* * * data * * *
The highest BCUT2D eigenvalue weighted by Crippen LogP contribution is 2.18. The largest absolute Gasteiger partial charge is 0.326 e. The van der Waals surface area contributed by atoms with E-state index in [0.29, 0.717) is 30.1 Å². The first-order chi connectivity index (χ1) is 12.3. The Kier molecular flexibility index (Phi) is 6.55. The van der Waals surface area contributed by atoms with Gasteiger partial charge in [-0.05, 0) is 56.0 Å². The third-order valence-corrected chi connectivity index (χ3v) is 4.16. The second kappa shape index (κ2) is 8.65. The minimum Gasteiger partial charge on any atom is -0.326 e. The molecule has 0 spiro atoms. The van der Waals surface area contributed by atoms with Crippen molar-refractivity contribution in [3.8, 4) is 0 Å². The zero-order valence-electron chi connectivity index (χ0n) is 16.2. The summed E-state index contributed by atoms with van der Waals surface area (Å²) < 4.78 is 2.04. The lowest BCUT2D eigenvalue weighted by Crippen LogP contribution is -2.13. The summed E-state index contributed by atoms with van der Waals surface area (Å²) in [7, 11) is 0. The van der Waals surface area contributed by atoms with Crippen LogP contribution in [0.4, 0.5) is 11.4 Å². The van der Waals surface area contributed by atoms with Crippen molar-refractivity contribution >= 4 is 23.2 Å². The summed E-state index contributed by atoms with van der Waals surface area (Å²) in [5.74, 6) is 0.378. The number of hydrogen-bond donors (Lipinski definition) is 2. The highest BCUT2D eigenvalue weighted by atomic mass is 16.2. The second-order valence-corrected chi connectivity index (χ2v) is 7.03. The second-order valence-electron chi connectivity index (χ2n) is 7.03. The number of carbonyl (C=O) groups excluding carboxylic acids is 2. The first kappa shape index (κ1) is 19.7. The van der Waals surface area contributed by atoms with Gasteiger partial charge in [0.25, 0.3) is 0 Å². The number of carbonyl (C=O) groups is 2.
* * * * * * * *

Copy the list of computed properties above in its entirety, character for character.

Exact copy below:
The highest BCUT2D eigenvalue weighted by Crippen LogP contribution is 2.18. The largest absolute Gasteiger partial charge is 0.326 e. The van der Waals surface area contributed by atoms with E-state index in [0.29, 0.717) is 30.1 Å². The first-order chi connectivity index (χ1) is 12.3. The Kier molecular flexibility index (Phi) is 6.55. The van der Waals surface area contributed by atoms with Gasteiger partial charge in [-0.05, 0) is 56.0 Å². The third-order valence-corrected chi connectivity index (χ3v) is 4.16. The second kappa shape index (κ2) is 8.65. The minimum Gasteiger partial charge on any atom is -0.326 e. The molecule has 0 spiro atoms. The van der Waals surface area contributed by atoms with Crippen molar-refractivity contribution in [3.8, 4) is 0 Å². The zero-order valence-electron chi connectivity index (χ0n) is 16.2. The summed E-state index contributed by atoms with van der Waals surface area (Å²) < 4.78 is 2.04. The lowest BCUT2D eigenvalue weighted by Crippen LogP contribution is -2.13. The summed E-state index contributed by atoms with van der Waals surface area (Å²) in [7, 11) is 0. The van der Waals surface area contributed by atoms with Crippen LogP contribution in [0.4, 0.5) is 11.4 Å². The van der Waals surface area contributed by atoms with Crippen molar-refractivity contribution >= 4 is 23.2 Å². The summed E-state index contributed by atoms with van der Waals surface area (Å²) in [5.74, 6) is 0.378. The number of hydrogen-bond donors (Lipinski definition) is 2. The highest BCUT2D eigenvalue weighted by atomic mass is 16.2. The second-order valence-corrected chi connectivity index (χ2v) is 7.03. The second-order valence-electron chi connectivity index (χ2n) is 7.03. The number of carbonyl (C=O) groups excluding carboxylic acids is 2. The first kappa shape index (κ1) is 19.7. The van der Waals surface area contributed by atoms with Gasteiger partial charge in [0.25, 0.3) is 0 Å². The number of carbonyl (C=O) groups is 2.